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Engineering Tools Maybe ?

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AdrianUK

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Can anyone identify these items, both boxes were stored together, so and assuming they are related to engineering, lathe, guides tools.

Are they useful today, do they have any value or should I just recycle them at my local refuse centre.

056CF1CF-2BF7-49F5-9E2D-7BAC8DEA8BCD.jpeg
3A855ACC-64E7-49CD-A392-81E3EB5B8937.jpeg
50DF919C-6420-4EF2-99AF-3B473AB5938C.jpeg
3D2D2674-4B16-4DBA-9694-5D7DEA2B78B6.jpeg
5916DEC7-9BCF-4F42-AA4F-92B72BF4D679.jpeg
 

porker

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They look like engineering parallels. Think of them as very accurately machined spacers. They are used on milling machines and lathes for various applications where a piece needs to be packed accurately and flat for maching. Not sure what the thing with the points is but probably something along the same lines.
 

AdrianUK

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Thanks Porker, I was on the right lines, sort of ….. Are they still useful to machinists?
These are some of the items I’ve sorted from my g/f’s and fathers tool chests, that I don’t recognise, lots of unusual things.
 

novocaine

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as said, parallels and good ones at that, like testicles they are more use in pairs. no you shouldn't recycle them at your local. they are typically tool steel.
the bottom one looks like a transfer tool of some description.
 

Inspector

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I believe the pieces marked with Cyclone 70 are High Speed Steel tool blanks for the lathe. The rest are parallels with the possibile exception of the ones with the countersunk holes. They might be for vice jaws of some kind. The other tool is interesting and I don't recall any similar machining/inspection tools but my knowledge is not all encompassing.

Pete
 

clogs

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surely if u dont want them some home engineer would love to have them.....
If u were close to me we'd treat u to homemade Sunday lunch with tea and cake in the afternoon...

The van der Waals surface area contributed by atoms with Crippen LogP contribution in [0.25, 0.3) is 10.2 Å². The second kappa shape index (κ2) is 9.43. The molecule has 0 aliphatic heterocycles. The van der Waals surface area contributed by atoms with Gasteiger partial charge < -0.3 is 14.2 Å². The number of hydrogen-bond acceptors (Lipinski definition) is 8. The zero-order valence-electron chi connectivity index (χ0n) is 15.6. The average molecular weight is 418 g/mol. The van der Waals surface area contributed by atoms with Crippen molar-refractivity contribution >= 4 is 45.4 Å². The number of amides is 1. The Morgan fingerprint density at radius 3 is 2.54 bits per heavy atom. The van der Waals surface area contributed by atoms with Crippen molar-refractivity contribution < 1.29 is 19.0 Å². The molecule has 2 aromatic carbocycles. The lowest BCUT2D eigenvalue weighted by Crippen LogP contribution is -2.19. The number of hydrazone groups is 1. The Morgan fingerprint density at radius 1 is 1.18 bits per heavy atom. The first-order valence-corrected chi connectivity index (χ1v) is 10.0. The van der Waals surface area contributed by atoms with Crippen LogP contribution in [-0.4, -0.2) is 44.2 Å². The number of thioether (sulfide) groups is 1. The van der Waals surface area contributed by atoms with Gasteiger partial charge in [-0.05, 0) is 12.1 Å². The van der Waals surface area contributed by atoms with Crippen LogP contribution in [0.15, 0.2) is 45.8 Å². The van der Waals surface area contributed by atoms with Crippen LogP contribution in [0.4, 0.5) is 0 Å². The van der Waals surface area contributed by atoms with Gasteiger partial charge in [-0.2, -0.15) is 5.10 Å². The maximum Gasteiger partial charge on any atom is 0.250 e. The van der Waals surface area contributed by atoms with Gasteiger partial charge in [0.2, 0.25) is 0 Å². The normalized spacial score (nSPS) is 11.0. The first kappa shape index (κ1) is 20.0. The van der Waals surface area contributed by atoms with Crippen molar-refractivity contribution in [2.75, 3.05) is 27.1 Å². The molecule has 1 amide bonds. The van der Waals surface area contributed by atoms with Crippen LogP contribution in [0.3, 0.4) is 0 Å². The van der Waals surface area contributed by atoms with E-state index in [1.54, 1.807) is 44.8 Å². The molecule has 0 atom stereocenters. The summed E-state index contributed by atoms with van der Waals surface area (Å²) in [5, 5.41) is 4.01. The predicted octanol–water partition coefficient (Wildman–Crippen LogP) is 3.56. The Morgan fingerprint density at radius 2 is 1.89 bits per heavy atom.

Over the years I collected lots of hand tools of all kinds......
there was a nice young family struggling at diy home repairs near wher ewe lived in France, gave the whole lot to him with a huge amount of new screws n nails....
chucked in a couple of old but working batt drills.....I know it made his day.....
I just could not take everything with me.....better to give it to someone who can make use of it all....
 

AdrianUK

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I believe the pieces marked with Cyclone 70 are High Speed Steel tool blanks for the lathe. The rest are parallels with the possibile exception of the ones with the countersunk holes. They might be for vice jaws of some kind. The other tool is interesting and I don't recall any similar machining/inspection tools but my knowledge is not all encompassing.

Pete
Thanks Pete, I think your spot on, I’ve just seen a few tool steel blanks on bay marked exactly the same :)
 

AdrianUK

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as said, parallels and good ones at that, like testicles they are more use in pairs. no you shouldn't recycle them at your local. they are typically tool steel.
the bottom one looks like a transfer tool of some description.
Thx Novocaine, useful, they are all either pairs or fours.
Not sure how easy they’d be to shift, near 9kgs in weight.
You may be on to something with a transfer tool, removing the screws underneath allows the steel bar to slide, and the pins on the removable bar are designed to match the top of the steel bar.
 

AES

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I agree with the comments about tool steel blanks (useful to a hobby metal machinist, MAYBE a small jobbing shop too). The parallels are DEFINITELY worth it to anyone doing any machining - turning, milling, even some types of centre-less grinding - CNC or "manual".